From an economic perspective, this has been a terrible week; especially so for the housing sector. The NAHB housing index, housing starts, and existing home sales all plunged, as did mortgage applications. The earnings release from D.R. Horton, the home builder, beat expectations, but the company said that sales are expected to slow, and cancelations rise as buyers are experiencing “payment shock.” After falling a quarter point last week, the average 30-year mortgage rate ticked back up to 5.625%, giving pause to perspective buyers.
Front end interest rate volatility remained elevated this week, with the market adding an additional 25bps increase in Fed funds post the record CPI print – January 2023 Fed Fund futures traded at a 3.49% rate a week ago, touched a 3.74% Thursday morning only to settle back to 3.50% by Friday afternoon. The shockingly high CPI print has been tempered by softer data. Headline retail sales point to a consumer muddling along – combatting higher energy prices by buying less elsewhere. The exceptions are restaurants, a slight bounce in vehicles and strength in online shopping. Overall real retail sales have fallen two months in a row. University of Michigan surveys released Friday showed a slight uptick in sentiment following June’s abysmal readings and also a slight downtick in longer term inflation expectations. The relief rally – data dispels fears of 100bps rate rise – leaves stocks up 1.7% on the day and off just 1% for the week.
Fed Governor Chris Waller “tipped his cards” on Thursday regarding this morning’s employment report, saying the “Robust labor market” gave him confidence in the strength of the economy. The report showed that the economy added 372,000 new jobs in June, well ahead of the 265,000 that was expected. Given the anecdotal weakness we’ve been witnessing, our expectation was that the jobs figure would disappoint. His comment on jobs was in addition to him saying that he favored another 75- basis point hike later this month. That rate hike recommendation was echoed by St. Louis Fed President James Bullard, and both are voters on the rate decision committee.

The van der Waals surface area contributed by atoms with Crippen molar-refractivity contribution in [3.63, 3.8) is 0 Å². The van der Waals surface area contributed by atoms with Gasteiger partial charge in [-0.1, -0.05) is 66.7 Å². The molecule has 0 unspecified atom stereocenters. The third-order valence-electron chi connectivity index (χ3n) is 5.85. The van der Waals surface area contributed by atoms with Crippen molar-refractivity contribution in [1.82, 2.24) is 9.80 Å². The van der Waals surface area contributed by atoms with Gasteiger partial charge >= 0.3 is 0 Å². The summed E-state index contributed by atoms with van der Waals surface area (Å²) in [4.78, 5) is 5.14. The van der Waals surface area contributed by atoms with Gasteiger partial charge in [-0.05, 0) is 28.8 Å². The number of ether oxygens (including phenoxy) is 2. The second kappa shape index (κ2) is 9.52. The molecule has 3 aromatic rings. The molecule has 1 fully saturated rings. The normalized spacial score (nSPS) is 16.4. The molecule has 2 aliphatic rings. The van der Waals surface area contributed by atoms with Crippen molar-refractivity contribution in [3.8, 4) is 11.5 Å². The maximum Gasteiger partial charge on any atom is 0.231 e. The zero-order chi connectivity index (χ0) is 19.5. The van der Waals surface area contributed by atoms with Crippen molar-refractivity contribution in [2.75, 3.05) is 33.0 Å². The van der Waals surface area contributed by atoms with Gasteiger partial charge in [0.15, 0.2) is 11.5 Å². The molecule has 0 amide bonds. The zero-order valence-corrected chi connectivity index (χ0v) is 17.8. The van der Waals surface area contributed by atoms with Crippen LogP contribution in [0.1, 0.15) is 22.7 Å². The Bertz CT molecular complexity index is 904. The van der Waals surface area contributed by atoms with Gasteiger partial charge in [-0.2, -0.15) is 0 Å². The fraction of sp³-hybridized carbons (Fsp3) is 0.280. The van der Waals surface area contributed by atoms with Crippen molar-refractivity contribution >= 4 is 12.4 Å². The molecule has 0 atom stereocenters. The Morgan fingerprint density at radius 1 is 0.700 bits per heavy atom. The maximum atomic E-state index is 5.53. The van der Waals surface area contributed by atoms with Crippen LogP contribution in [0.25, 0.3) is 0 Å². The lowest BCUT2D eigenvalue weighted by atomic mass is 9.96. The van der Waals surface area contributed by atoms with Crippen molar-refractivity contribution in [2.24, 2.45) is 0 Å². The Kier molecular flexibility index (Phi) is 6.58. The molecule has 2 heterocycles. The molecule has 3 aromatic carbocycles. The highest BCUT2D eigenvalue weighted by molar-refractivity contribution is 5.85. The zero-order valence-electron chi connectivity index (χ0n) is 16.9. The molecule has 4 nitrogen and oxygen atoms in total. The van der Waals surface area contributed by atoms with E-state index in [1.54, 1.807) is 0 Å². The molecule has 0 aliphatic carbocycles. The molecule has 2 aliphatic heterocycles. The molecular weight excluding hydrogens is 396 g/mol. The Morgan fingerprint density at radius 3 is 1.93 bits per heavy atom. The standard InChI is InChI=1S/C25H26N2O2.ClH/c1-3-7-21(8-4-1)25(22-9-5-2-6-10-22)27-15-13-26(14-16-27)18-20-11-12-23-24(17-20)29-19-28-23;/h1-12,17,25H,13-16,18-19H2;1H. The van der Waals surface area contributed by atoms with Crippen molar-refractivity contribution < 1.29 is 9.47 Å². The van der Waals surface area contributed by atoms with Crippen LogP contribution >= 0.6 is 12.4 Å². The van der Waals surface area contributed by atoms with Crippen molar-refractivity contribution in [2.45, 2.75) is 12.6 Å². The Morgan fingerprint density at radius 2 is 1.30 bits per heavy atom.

As expected, the Consumer Price Index (CPI) in June registered the highest inflation in 40 years. Year-over-year the rate of price appreciation of the CPI came in at 9.1%. In reviewing the details of the report, the source of the inflation is broad-based. Even more troubling, recent surveys indicate that consumer expectations for future inflation are climbing.
Earlier this month the jobless report showed that the economy added 372,000 new jobs in June, well ahead of the 265,000 that was expected. Given the anecdotal weakness we’ve been witnessing, our expectation was that the jobs figure would disappoint. Contradicting the headline number, the household survey showed a decline in the labor force of 353,000 jobs. As we’ve explained previously, the two measures are usually directionally in agreement, but not always.
As if the investing environment couldn’t be more challenging, this week only served to further muddy the water. Fed Chairman Powell testified before Congress in what was once referred to as the Humphrey-Hawkins testimony. The testimony is mandated twice a year and the Chairman is tasked with justifying his dual mandate of keeping unemployment and inflation low. His testimony was mostly comments Congressmen don’t want to hear. Namely, acknowledging that rising interest rates poses the risk of a recession, and that the employment market is running “too hot.” In the perverse thinking of bond investors that was good news. The logic goes that If the Fed Chairman is thinking that the coming rate hikes could result in a recession, then that means that inflation will be coming down faster than they had hoped and, therefore, rates will need to be cut sooner than anticipated. Taking their cue from bond investors, the stock jockeys interpreted that logic as a signal to buy, hence the 6% rise in the S&P 500 off the low touched last week. Notably, Powell didn’t say anything at the testimony that would indicate that the committee has changed their mind about raising rates another 75 basis points at the end of July.